Casuals: When Fashion and Violence Came Together [Documentary]

-Sam Haine (@S_Haine82)

Seldom do we associate the clothes we wear with the scars we bear or the bonds we keep.

Casuals emerged during the early 80's as a youth subculture popular in London. Descendant of the previous the Mod, Skinhead and Soulboy movements. It was a reaction to authorities looking to crack down on football violence. Stories about hooligans chucking lawn darts at rival fans can be yours to know, if you ask the right person. Hooligans began to wear designer brands in order to blend in with the crowds and avoid the eyes of the law. After sometime many of them began to enjoy their appearance and began adopting their new fashion as a peacock to its feathers; using their wardrobe to oneup their rivals as well with their fists.

The Liverpool fans started wearing Peter Storm Jackets, Straight leg jeans, Adidas trainers. In Manchester the Perry Boys wore Dunlop trainers, Fred Perry shirts, Levi's jeans and The hairstyle was the wedge - side-partings and old-fashioned tapered sides & back, the fringe was grown low over one eye, and layered around the side, describing a horizontal line across the ear… An absolute lack of sideburns was a priority.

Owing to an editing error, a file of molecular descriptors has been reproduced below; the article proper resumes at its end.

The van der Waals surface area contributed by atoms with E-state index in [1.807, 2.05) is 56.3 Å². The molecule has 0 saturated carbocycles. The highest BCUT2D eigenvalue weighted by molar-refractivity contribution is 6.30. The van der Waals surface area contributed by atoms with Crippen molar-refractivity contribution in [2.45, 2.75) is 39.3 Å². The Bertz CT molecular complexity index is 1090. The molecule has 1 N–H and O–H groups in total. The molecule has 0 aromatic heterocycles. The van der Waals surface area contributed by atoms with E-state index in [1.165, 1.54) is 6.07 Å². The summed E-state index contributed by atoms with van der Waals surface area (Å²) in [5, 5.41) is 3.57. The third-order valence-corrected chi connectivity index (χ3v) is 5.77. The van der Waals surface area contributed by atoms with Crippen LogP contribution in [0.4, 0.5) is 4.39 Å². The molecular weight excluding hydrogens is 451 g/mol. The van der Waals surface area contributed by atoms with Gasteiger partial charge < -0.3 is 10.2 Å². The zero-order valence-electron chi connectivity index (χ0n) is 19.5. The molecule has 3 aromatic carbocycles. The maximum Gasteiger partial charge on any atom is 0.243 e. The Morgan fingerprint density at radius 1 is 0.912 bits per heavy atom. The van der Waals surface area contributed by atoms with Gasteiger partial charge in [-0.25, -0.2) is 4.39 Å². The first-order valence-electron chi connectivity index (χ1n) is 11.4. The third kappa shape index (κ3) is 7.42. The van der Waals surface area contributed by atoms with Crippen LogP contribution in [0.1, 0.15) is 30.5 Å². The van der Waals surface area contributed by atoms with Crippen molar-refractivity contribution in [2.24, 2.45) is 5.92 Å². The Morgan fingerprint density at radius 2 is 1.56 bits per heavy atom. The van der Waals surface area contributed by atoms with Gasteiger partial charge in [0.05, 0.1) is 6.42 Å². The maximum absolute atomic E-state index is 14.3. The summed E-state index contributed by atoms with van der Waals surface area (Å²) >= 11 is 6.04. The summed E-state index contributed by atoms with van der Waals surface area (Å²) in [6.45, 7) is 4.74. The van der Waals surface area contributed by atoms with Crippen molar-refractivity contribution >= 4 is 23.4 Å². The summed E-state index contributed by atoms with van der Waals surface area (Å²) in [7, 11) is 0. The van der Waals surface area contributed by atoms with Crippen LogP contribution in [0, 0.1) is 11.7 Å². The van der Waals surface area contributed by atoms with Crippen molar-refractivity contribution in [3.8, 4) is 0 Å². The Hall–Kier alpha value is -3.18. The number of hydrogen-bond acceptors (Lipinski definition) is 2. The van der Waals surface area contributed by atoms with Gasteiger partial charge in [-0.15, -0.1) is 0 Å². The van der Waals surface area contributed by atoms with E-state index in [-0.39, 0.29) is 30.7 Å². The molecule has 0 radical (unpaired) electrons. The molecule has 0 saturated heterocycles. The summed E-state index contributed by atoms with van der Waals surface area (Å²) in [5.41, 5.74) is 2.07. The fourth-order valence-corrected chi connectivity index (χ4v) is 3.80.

Over the years other brands would be adopted in the culture and sought after almost obsessively: Stone Island, Lyle and Scott, Ralph Lauren, Lacoste, Ellesse, Armani, Fila and others.

You worked all day and earned your living and scored your gear to wear at the next game with your mates; your brothers; your peers. You had your trainers clean, your trousers immaculate, your polo and/or your jumper looking as flawless as a diamond.

The fad grew in popularity and by 1982 the popular look for youth culture was dressing smart and looking good. It was and is one of the few youth movements spearheaded by fashion instead of music. Made infamous by the press yet featured in films like The Firm (1988), Cass(2008) and Awaydays (2009).

The Casuals were street hardened alpha types. Not every casual is violent but each casual has style and this subculture is almost lightyears away from the kaleidoscopic mess teenagers and twenty-somethings vomit on themselves in 2015. 

It's a rarity to see fashion and working class really on the level with each other. Where the price tag on your gear doesn't muzzle your anger or your personal sense of self and pride. You look smart because you are smart. So don't be a follower, take a look in the mirror and let Cult Classic Goods be your guide forward. 

CASUALS - Part One: 


CASUALS - Part Two: 

Yeah, Yeah, I know part 2 ends prematurely, it isn't my fault, don't get all pissy eye'd on me.